Have you heard ever the term “safe patient handling” (SPH)? Are you aware of the new Minnesota Safe Patient Handling (SPH) for Clinical Settings legislation (MN Statute 182.6554)?1 If not, you are not alone. Although SPH is widely known in hospitals and long-term care facilities, it is new to clinical settings. Before we go any further in describing the law and detailing its requirements, some background knowledge of SPH is needed.
Background of Safe Patient Handling (SPH)
The repetitive manual lifting and moving of patients and residents has been the leading cause of musculoskeletal injuries to health care workers for years. In fact, the rate of musculoskeletal disorders among health care workers exceeds those of construction, mining, and manufacturing.2 Research has shown that the safe limit for manually moving patients is only 35 pounds.3 In recent years there has been a push for health care facilities to adopt safe patient handling practices. To date, there are nine states with SPH legislation, Minnesota being one of them, and nine with pending legislation. There is also a federal bill awaiting hearings in Congress, the Nurse and Health Care Worker Protection Act of 2009, that would bring SPH to all 50 states. In 2007, the Minnesota Safe Patient Handling Act was passed, which applied to hospitals, long-term care facilities, and outpatient surgical centers. This required those facilities to establish policies and committees as well as to purchase equipment and provide training on SPH for all direct patient care provider staff. In 2009, an additional SPH statute was added to Minnesota’s SPH law. Minnesota is the first state to include all clinical settings in SPH legislation.
SPH for Clinical Settings Overview
The Minnesota Safe Patient Handling for Clinical Settings law applies to “every clinical setting that moves patients”. In order to know if this law applies to a given individual clinic we first have to define the meaning of “moves patients”. According to my conversation with Ben Bloom, Minnesota OSHA safety investigator, on December 18, 2009, the law is “very broad in scope” in its definition. He stated the moving of patients includes providing “physical assistance” such as “lifting, transferring, and repositioning” of patients. Some examples that he gave were repositioning a patient in the dental exam chair, transferring a patient from a wheelchair, and providing significant assistance to help patients get in and out of the exam chair. There are numerous possible cases where moving of patients can occur, so it would be impossible to list them all. He said this law would not apply to any clinic in which “all of their patients are ambulatory and able to move themselves”.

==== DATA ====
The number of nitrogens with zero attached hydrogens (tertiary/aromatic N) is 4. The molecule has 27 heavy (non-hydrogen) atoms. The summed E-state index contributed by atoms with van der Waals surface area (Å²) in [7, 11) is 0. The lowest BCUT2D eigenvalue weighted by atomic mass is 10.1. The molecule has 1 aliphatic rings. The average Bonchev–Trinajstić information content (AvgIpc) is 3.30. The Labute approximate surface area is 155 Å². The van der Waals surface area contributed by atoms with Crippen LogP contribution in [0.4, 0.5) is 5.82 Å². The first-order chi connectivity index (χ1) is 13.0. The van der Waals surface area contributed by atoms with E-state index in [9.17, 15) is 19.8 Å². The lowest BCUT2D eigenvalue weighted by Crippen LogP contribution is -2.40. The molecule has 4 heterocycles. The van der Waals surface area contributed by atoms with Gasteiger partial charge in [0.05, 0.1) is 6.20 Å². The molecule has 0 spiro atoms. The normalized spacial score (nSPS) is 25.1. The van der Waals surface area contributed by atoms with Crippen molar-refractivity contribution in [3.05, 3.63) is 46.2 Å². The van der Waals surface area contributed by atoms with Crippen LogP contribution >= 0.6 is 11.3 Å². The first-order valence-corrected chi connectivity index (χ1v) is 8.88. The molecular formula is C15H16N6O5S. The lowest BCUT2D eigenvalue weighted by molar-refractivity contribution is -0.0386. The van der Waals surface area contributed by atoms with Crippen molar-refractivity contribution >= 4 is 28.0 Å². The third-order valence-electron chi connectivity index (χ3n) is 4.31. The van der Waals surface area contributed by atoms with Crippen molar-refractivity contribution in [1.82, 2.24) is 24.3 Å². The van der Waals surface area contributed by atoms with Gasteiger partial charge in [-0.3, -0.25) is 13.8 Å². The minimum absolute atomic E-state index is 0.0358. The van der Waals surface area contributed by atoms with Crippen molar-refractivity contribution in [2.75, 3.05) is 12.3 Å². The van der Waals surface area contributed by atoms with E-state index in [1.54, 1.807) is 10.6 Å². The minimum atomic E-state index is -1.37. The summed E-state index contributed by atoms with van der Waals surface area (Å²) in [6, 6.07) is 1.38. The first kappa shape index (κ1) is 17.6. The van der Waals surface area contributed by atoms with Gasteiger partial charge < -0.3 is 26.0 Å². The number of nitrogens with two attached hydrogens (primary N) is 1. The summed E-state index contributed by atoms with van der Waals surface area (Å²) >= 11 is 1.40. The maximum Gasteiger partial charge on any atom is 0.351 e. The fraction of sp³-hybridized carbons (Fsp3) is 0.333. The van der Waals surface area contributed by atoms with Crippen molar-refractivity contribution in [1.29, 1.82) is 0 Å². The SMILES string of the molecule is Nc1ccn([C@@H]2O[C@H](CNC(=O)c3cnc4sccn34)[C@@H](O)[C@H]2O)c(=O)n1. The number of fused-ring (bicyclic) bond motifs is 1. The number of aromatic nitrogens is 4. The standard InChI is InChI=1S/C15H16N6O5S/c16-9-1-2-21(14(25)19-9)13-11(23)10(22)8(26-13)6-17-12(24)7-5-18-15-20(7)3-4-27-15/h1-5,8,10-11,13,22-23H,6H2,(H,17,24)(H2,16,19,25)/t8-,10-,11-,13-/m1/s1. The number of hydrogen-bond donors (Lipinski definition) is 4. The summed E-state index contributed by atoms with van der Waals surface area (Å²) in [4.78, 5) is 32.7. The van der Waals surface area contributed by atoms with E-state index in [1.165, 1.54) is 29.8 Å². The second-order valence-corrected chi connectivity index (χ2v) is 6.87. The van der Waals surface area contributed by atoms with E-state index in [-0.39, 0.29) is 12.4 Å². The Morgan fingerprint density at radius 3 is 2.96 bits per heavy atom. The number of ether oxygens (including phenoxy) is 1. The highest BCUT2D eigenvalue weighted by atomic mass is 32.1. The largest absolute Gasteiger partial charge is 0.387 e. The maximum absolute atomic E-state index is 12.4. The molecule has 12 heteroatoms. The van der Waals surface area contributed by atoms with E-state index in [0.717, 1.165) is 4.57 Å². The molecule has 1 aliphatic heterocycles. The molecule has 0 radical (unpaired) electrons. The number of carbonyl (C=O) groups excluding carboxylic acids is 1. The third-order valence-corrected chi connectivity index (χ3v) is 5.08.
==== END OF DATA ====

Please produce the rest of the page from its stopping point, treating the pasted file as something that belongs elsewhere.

The law states that by July 1, 2010, each clinic must have a written SPH plan to achieve by January 1, 2012 the “goal of ensuring the safe handling of patients by minimizing manual lifting of patients by direct patient care workers and by utilizing safe patient handling equipment”.
The plan needs to include:
• Assessment of risks with regard to patient handling that considers the patient population and environment of care;
• Acquisition of an adequate supply of appropriate safe patient handling equipment;
• Initial and ongoing training of direct patient care workers on the use of this equipment;
• Procedures to ensure that physical plant modifications and major construction projects are consistent with plan goals; and
• Periodic evaluations of the safe patient handling plan.
• A health care organization with more than one covered clinical setting that moves patients may establish a plan at each clinical setting or establish one plan to serve this function for all the clinical settings.